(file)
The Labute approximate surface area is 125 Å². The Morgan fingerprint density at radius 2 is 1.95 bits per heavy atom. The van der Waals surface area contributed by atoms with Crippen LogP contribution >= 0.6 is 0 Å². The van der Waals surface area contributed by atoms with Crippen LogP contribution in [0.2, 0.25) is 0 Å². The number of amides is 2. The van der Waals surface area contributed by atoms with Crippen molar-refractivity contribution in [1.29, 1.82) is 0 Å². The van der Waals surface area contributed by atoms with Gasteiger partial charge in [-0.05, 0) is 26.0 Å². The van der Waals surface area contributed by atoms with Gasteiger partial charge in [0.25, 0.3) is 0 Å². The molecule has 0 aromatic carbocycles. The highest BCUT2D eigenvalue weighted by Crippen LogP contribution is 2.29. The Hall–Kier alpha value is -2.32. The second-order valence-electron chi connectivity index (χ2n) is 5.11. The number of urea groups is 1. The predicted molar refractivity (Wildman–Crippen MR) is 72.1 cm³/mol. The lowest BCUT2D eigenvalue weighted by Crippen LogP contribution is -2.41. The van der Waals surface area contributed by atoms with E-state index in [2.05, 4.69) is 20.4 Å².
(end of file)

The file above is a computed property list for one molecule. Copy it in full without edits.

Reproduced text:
The Labute approximate surface area is 125 Å². The Morgan fingerprint density at radius 2 is 1.95 bits per heavy atom. The van der Waals surface area contributed by atoms with Crippen LogP contribution >= 0.6 is 0 Å². The van der Waals surface area contributed by atoms with Crippen LogP contribution in [0.2, 0.25) is 0 Å². The number of amides is 2. The van der Waals surface area contributed by atoms with Crippen molar-refractivity contribution in [1.29, 1.82) is 0 Å². The van der Waals surface area contributed by atoms with Gasteiger partial charge in [-0.05, 0) is 26.0 Å². The van der Waals surface area contributed by atoms with Gasteiger partial charge in [0.25, 0.3) is 0 Å². The molecule has 0 aromatic carbocycles. The highest BCUT2D eigenvalue weighted by Crippen LogP contribution is 2.29. The Hall–Kier alpha value is -2.32. The second-order valence-electron chi connectivity index (χ2n) is 5.11. The number of urea groups is 1. The predicted molar refractivity (Wildman–Crippen MR) is 72.1 cm³/mol. The lowest BCUT2D eigenvalue weighted by Crippen LogP contribution is -2.41. The van der Waals surface area contributed by atoms with E-state index in [2.05, 4.69) is 20.4 Å².